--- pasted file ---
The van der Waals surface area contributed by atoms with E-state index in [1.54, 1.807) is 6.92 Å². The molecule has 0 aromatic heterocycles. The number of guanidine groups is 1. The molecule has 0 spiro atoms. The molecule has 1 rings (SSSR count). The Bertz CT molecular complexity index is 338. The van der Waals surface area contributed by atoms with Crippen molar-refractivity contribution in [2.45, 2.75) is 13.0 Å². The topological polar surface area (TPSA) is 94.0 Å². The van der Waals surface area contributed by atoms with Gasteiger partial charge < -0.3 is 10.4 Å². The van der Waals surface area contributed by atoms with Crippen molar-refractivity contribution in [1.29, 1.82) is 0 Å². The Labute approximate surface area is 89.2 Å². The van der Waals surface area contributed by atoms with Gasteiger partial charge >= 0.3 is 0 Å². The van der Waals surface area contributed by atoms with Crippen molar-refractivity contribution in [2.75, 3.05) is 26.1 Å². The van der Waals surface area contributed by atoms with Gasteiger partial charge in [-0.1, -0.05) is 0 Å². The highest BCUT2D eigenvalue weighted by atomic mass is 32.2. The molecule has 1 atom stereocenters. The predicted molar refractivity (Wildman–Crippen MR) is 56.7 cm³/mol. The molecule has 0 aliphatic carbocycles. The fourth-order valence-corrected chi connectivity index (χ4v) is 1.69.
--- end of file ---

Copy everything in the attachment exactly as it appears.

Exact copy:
The van der Waals surface area contributed by atoms with E-state index in [1.54, 1.807) is 6.92 Å². The molecule has 0 aromatic heterocycles. The number of guanidine groups is 1. The molecule has 0 spiro atoms. The molecule has 1 rings (SSSR count). The Bertz CT molecular complexity index is 338. The van der Waals surface area contributed by atoms with Crippen molar-refractivity contribution in [2.45, 2.75) is 13.0 Å². The topological polar surface area (TPSA) is 94.0 Å². The van der Waals surface area contributed by atoms with Gasteiger partial charge < -0.3 is 10.4 Å². The van der Waals surface area contributed by atoms with Crippen molar-refractivity contribution in [1.29, 1.82) is 0 Å². The Labute approximate surface area is 89.2 Å². The van der Waals surface area contributed by atoms with Gasteiger partial charge >= 0.3 is 0 Å². The van der Waals surface area contributed by atoms with Crippen molar-refractivity contribution in [2.75, 3.05) is 26.1 Å². The van der Waals surface area contributed by atoms with Gasteiger partial charge in [-0.1, -0.05) is 0 Å². The highest BCUT2D eigenvalue weighted by atomic mass is 32.2. The molecule has 1 atom stereocenters. The predicted molar refractivity (Wildman–Crippen MR) is 56.7 cm³/mol. The molecule has 0 aliphatic carbocycles. The fourth-order valence-corrected chi connectivity index (χ4v) is 1.69.